But if it did, are people really going to point to the wonky aspects of my book and say, see? Clearly people want more wonk! Well, we at Wonkomance might say that :) But mostly, no. They’re going to find the parts that are similar to popular books or trends, and say it’s for those reasons.

I have a book coming out next week, How to Say Goodbye. If it flops, is it because the heroine is repressed and the hero is homeless? Because those are pretty wonky things… But if, in some alternative universe, it broke out and did super well, people would assume it’s because it’s new adult and new adult is popular.

There was a book that made the rounds with a lizard hero, and hey, I didn’t read it but that sounds a bit unique. And then I saw people saying it wasn’t new at all, because the lizard was basically the same old alpha hole. The point is that no matter how wonky you go, there are always recognizable aspects to a story. Which parts are responsible for its success? Which ones for its failure? I’m not sure it can be deconstructed like that, at least for my books and the way I make them.

I write what I write. The characters come to me, and I try to stay true to them.

As for sales, they come or don’t come. I don’t feel like I have much control over that, but if I could choose either, I would definitely vote for making money. And there shouldn’t be any shame in that.

About Amber Lin

Amber Lin writes sexy romance about messed up people, because everyone deserves a happy ending. Find her books or sign up for the newsletter at her website
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12 Responses to The Myth of Selling Out

  1. Ruthie Knox says:

    This is such a great post. And a reminder to myself to avoid making these kinds of statements, or thinking about the world in these categories, because what’s true for you is true for me, and probably is true for all of us who write.

    Yay, Amber!

  2. Mia West says:

    I agree that selling out would mean a writer has violated his/her principles. But I think most statements *about* someone selling out say more about the speaker’s principles than the writer’s. With that in mind, I’ll keep writing whatever I please, for whatever reason.

    About the derogatory comments (“at least it’s this, not that”), I take a lot of care these days before I speak. Five years ago, I didn’t read romance, wouldn’t even have considered one. I thought I knew what the genre was about, but was just an arrogant outsider. Then a few things changed (I turned 40 and picked up OUTLANDER, among them), and romance stories began to speak to me on a level I never expected them to. So now I think: To each her own, and naysayers and elitists can suck it.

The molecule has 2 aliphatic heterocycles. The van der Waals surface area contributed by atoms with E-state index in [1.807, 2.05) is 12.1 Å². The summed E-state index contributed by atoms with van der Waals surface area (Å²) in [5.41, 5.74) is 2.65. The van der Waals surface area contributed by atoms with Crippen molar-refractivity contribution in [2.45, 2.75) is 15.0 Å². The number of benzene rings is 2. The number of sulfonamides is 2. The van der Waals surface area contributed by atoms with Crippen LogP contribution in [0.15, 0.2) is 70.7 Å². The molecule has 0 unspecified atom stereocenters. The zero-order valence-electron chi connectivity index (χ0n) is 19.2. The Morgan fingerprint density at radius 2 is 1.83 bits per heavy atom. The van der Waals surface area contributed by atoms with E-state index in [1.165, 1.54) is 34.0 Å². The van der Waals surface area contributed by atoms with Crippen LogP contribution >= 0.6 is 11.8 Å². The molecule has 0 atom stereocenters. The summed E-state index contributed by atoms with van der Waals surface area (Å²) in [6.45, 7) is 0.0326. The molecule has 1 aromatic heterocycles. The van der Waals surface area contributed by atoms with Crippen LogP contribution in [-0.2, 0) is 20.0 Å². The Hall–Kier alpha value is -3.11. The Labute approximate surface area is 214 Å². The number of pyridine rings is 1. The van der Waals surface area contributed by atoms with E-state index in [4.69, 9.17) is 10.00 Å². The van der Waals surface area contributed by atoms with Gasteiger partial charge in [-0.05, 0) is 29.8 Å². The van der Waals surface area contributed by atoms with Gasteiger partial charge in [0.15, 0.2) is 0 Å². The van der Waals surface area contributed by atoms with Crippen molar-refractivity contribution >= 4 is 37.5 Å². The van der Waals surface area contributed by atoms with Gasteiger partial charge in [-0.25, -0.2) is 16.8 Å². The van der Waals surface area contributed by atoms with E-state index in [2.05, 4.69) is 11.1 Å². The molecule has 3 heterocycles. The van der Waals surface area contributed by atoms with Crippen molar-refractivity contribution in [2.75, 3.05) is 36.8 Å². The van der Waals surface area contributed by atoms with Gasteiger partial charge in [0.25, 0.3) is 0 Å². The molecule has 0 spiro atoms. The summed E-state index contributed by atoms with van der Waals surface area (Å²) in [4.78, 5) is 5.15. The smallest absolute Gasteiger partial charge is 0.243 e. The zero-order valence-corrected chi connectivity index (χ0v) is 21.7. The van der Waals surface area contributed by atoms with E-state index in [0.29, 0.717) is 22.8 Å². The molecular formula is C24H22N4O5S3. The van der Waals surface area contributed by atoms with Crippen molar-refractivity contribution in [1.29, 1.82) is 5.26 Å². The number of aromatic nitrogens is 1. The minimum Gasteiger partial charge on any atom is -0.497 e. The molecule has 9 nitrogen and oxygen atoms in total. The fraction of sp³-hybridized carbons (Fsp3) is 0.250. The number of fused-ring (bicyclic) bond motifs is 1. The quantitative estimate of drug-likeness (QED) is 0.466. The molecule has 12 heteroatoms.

3. Delphine Dryden says:

    I can’t even say (although I do sometimes think) “At least it’s this, not being a lawyer,” because I still have friends who are lawyers or in law-adjacent professions and they genuinely like their jobs.

    I think we all like to know where we stand relative to just about everybody else, in all sorts of ways, and that “at least this, not that other thing” is one of the ways our minds mediate that feeling. But I also believe if we’re working hard, writing what interests us and having a good time doing it, that’s pretty much fulfilling our side of the bargain. Whatever anybody else does (including writing dino porn, or buying our books) really isn’t under our control, so worrying about it is sorta pointless. If you’re having a good time and making enough to live on, that’s just gravy. And frankly, let’s all be honest, we would probably ALL be happy if we suddenly made scads of money at it. But that kind of money shouldn’t be either a requirement for being judged a “success” or an indictment of the integrity of anyone who achieves that.

    So…yeah! What you said!

  4. Maggie Wells says:

    Very well said, Amber. I’ve never been a fan of comparing myself to others. Everyone has a different backstory.

    And money is important. Anyone who says it’s not, is living in la la land. Like most authors, I dream of being able to write for a living, but it’s not just a matter of paying the bills. My hubby is self-employed, so that means in order for me to quit my day job, I would have to make enough to replace my salary as well as the cost of health insurance for our family.